Thomas Merton was once asked to diagnose the leading spiritual disease of our time.
Merton’s answer? “Efficiency.”
“From the monastery to the Pentagon, the place has to run…and there is little time or energy left over after that to do anything.” We can’t know how right Merton is because the affliction obscures the cure. Efficiency is its own god and justification.
“What do you want?” we ask indignantly. “IN-efficiency?”
No, of course not, but the question is asked rhetorically when it really begs for another, and that other question is this: “Efficiency in the service of what?” You may climb the ladder well and safely and quickly. But if the ladder is leaning against the wrong wall, you’ve lost efficiency and maybe everything else as well.
Merton’s point is that we always try to do something and do it well but we have no time for feeding the soul, for solitude, for real leisure, for deep friendship. Getting things done is the only goal. Because we can do more faster, and better, and at will we imagine we are in a good place. But any good that neglects the soul eventually leads to ruin. For man cannot live without God, and efficiency is a poorest of substitutes, not least because it masquerades so well.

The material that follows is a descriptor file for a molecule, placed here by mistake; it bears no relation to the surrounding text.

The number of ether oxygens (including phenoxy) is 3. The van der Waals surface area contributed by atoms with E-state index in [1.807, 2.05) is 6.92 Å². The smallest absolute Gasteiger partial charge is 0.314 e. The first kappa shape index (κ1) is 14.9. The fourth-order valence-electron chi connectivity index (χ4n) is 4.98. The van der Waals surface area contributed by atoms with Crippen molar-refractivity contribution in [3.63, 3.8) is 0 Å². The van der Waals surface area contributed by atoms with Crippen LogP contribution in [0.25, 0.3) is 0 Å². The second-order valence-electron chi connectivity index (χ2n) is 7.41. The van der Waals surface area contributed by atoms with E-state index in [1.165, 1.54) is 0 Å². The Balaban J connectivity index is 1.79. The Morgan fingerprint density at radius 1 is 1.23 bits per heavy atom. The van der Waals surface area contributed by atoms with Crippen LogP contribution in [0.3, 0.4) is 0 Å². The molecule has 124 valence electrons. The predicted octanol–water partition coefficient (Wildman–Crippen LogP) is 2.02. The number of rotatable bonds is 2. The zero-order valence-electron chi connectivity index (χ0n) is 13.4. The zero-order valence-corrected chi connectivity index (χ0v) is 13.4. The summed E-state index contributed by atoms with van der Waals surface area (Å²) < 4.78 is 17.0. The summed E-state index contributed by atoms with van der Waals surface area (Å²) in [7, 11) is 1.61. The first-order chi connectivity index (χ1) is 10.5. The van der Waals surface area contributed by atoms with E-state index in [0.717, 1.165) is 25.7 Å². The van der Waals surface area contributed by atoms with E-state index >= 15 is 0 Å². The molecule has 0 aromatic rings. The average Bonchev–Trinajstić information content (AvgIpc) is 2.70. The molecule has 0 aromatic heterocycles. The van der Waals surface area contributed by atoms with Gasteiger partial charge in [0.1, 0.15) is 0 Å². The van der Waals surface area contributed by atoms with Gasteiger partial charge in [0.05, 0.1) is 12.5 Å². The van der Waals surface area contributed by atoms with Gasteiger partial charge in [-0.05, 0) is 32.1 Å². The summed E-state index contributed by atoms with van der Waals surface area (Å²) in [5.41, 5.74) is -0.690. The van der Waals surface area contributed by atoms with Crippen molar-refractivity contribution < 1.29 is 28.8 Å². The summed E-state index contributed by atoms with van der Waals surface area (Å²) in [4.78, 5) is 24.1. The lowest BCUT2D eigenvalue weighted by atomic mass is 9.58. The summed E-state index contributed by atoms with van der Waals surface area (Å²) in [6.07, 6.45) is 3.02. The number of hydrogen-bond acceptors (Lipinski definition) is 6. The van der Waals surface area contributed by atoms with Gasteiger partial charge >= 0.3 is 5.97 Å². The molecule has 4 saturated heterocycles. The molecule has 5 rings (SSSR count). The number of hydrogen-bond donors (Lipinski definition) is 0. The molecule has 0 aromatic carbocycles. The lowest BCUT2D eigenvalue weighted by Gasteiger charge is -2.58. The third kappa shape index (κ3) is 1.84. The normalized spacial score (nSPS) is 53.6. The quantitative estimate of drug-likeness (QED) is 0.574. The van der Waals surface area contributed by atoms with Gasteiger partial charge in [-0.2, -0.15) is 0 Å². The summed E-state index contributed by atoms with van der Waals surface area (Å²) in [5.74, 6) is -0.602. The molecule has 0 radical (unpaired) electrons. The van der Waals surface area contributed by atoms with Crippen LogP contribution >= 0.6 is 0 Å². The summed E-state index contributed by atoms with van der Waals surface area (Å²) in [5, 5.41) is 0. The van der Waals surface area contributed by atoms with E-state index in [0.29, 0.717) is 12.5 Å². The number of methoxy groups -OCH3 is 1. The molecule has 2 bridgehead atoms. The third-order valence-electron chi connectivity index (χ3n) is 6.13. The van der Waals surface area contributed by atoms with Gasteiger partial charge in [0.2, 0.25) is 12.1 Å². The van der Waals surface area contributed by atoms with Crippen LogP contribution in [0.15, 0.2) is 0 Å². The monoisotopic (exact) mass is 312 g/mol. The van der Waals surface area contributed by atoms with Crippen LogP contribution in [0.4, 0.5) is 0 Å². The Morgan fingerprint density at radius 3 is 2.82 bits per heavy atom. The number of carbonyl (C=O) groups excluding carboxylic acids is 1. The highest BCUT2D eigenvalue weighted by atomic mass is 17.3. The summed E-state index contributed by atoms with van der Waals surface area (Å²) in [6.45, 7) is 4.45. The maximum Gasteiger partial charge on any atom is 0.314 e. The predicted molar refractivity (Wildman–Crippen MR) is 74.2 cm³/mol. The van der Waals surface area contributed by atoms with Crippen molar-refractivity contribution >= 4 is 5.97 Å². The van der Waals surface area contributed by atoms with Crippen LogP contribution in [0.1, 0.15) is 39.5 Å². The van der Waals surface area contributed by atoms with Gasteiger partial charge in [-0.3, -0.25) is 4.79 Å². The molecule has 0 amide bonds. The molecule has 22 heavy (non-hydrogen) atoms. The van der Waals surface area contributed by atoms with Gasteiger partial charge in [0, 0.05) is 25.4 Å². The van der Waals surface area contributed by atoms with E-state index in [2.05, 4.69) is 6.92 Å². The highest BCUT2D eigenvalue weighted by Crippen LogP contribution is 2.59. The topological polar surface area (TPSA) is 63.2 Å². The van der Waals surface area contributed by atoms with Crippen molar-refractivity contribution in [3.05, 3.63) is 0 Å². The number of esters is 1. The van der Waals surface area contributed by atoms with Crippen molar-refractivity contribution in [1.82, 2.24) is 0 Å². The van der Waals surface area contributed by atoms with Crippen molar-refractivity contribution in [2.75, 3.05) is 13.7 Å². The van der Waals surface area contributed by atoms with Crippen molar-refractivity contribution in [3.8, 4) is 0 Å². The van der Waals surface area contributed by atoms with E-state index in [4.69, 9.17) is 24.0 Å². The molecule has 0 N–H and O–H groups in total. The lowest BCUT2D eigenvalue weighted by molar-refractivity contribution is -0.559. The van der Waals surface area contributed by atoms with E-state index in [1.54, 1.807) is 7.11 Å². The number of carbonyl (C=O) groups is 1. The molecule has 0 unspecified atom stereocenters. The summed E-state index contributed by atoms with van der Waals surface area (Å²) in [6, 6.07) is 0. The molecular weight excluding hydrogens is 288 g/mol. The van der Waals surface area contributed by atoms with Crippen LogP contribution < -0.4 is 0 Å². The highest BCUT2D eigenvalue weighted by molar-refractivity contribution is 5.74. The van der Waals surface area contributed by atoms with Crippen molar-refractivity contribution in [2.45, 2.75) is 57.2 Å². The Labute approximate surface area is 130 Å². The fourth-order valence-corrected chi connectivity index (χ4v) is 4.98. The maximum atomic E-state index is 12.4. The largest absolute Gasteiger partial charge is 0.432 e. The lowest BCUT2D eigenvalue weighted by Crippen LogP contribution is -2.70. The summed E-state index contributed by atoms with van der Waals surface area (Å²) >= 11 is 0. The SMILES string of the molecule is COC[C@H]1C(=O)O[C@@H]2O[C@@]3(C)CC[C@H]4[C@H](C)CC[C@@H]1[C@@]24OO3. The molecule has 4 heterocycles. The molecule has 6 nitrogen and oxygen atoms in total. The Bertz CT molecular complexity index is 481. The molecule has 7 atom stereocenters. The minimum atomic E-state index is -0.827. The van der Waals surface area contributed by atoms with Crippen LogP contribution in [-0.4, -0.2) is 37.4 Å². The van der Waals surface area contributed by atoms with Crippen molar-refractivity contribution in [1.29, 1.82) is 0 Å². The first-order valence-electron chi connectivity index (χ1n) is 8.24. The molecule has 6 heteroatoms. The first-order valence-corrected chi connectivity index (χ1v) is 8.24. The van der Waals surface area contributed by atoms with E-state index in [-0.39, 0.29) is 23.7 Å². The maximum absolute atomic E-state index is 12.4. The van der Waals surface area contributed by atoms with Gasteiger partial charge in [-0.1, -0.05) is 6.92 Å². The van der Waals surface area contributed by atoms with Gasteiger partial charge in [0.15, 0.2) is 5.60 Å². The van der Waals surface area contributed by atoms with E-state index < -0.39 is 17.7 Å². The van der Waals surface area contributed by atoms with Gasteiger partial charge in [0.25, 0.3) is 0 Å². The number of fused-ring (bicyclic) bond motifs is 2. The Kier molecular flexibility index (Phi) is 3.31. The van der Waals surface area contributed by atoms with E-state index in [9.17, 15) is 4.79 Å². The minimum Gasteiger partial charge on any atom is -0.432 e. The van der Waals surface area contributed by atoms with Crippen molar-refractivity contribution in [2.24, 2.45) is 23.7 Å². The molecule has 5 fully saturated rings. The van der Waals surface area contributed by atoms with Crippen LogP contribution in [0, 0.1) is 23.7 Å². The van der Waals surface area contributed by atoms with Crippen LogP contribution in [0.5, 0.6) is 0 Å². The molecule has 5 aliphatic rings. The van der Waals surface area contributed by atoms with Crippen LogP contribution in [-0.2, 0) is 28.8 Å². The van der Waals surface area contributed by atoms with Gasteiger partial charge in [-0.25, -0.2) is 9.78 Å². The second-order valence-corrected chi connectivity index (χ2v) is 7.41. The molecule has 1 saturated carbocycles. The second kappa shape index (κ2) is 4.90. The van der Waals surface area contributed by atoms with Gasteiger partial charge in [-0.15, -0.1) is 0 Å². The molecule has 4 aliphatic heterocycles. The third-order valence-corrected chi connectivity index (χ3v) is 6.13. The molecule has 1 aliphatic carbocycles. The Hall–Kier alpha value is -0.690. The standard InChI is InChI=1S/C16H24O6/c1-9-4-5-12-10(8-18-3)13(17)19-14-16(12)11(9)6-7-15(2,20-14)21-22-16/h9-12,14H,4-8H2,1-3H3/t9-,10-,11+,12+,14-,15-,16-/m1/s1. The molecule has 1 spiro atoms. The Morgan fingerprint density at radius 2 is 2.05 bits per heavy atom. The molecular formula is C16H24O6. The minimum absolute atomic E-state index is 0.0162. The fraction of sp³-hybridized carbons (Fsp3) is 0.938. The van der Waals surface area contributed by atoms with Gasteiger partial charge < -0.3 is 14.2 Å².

We can, and do, pursue countless wrongs with great effort and efficiency. That is, we feed our spirit the pearls of efficiency. But our soul is not made for that. The pearls for the soul are goodness, understanding, God Himself, truth. The soul wants to know we are loving the good. Seeking the good may produce efficiency but it is secondary. When efficiency is imagined to be the cause of good, or worse, goodness itself, our soul will starve.
When we neglect the gods of efficiency, progress, success, and getting things done we take a painful path, full of misunderstandings and feelings of failure. But this is because we have the wrong goal in mind, the wrong god. Love God first, and efficiency will follow. Make efficiency the goal and lose all else along the way. It is more than I know, but I think it is right.
–Randy Huff raised his sons in Roanoke 2010-2015, where he used to also serve as dean of students at a Christian school. He now lives and pastors a church in North Pole, Alaska.